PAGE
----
But something was missing. "The closest I came, I guess, was with Charlie Chilsom and the Philadelphians, a quintet," he says. "I was with them for seven months. I think it was then that I realized Charlie was being awfully kind to me, because I knew what I lacked in technique. So I started playing football and running track and taking care of my skills as a teacher; and then, of course, I got into comedy."

Later, living in New York, Cosby was able to nourish his musical appetite as a listener, rather than as a player. "I was in Greenwich Village, doing comedy until 4 in the morning, then I'd go around to coffee houses and meet Pharaoh Sanders and all these other guys," he says. "The Village was incredible--the Vanguard, the Half Note, the Five Spot, the Village Gate--every 12 feet you had a jazz club. Man, I was like a blind dog in a butcher shop. Besides, now I had a little recognition as a comedian. (Reedman) Eric Dolphy would come over and say 'Hey, Bill, how you doing?' And I'd see Sonny Murray, the drummer, who went to high school with me. I could walk up to the musicians and give 'em a big hug. I felt like I was a real musician, even though I never got to be the drummer I wanted to be."

A few years later, having moved to Los Angeles, Cosby had established himself well enough as a comedian to become a local celebrity. On many evenings at (the now defunct) Shelly's Manne Hole (on Cahuenga Boulevard in Hollywood), he could be found sitting next to this writer as the two of us soaked up the sounds of Coltrane or Horace Silver or Shelly Manne's own group. As Cosby recalls: "I never sat in for Shelly. I wouldn't fool around with that, but I did get up and do comedy there."

When Cosby hit nationally with "I Spy," his involvement with jazz continued unabated. One night, he subbed for a drummer at a Greenwich Village club. The legendary drummer Philly Joe Jones, who was in the audience, offered to go on the road with him and "clean up his act" as a drummer. Cosby demurred.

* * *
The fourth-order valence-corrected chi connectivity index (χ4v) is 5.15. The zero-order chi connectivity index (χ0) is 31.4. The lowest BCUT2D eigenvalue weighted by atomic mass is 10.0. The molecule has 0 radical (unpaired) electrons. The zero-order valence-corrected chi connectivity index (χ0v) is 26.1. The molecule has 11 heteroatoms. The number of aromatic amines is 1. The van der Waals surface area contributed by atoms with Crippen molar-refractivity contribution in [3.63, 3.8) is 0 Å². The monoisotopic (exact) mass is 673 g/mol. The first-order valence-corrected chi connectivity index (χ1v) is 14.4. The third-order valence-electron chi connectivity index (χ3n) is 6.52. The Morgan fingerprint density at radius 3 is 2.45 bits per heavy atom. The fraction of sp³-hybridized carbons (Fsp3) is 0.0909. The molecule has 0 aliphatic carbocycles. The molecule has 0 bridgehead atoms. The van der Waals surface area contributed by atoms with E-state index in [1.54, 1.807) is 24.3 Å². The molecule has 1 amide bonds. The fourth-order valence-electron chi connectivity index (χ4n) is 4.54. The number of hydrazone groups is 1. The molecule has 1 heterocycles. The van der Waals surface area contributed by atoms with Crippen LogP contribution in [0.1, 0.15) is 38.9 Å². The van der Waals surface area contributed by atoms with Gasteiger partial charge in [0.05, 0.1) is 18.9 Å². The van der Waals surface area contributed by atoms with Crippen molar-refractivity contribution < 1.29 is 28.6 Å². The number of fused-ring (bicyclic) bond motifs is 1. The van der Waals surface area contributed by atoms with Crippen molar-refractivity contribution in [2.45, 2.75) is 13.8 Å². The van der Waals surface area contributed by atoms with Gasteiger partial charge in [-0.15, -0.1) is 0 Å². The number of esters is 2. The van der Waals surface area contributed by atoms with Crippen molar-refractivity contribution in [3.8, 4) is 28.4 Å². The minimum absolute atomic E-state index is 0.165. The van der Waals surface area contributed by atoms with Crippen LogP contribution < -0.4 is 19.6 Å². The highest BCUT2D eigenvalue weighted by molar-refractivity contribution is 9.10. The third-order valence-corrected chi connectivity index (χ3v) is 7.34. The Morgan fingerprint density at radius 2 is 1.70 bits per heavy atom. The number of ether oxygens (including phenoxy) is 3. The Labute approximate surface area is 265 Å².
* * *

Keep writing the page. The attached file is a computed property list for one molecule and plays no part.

Cosby has never stopped playing. As those in the audience know, he has sat in with such artists as the late Willie Bobo at various Playboy Jazz Festivals.

An anecdote points out why the comedian feels this is a good time for jazz.

"I'm in Bloomingdale's, taking my 13-year-old shopping for Christmas last year, and I run into this lovely white woman, about 55 years old, short gray hair, wonderful happy-with-life face," he says. "She tells me, 'I loved the show when you sang "Moody's Mood for Love." ' That was the one when Nancy Wilson was the guest and we all sang that famous James Moody solo.

"Then this lady says, 'You know, I had the first record of that by (singer) King Pleasure and I wore it out. I tried to find another copy but couldn't, so I bought the George Benson version, but it just wasn't the same.'

"I promised to get a copy (of King Pleasure's version) for her, but I've lost her address," Cosby says. "The important thing is, you can't tell a book by its cover; you never know where the next jazz fan is coming from."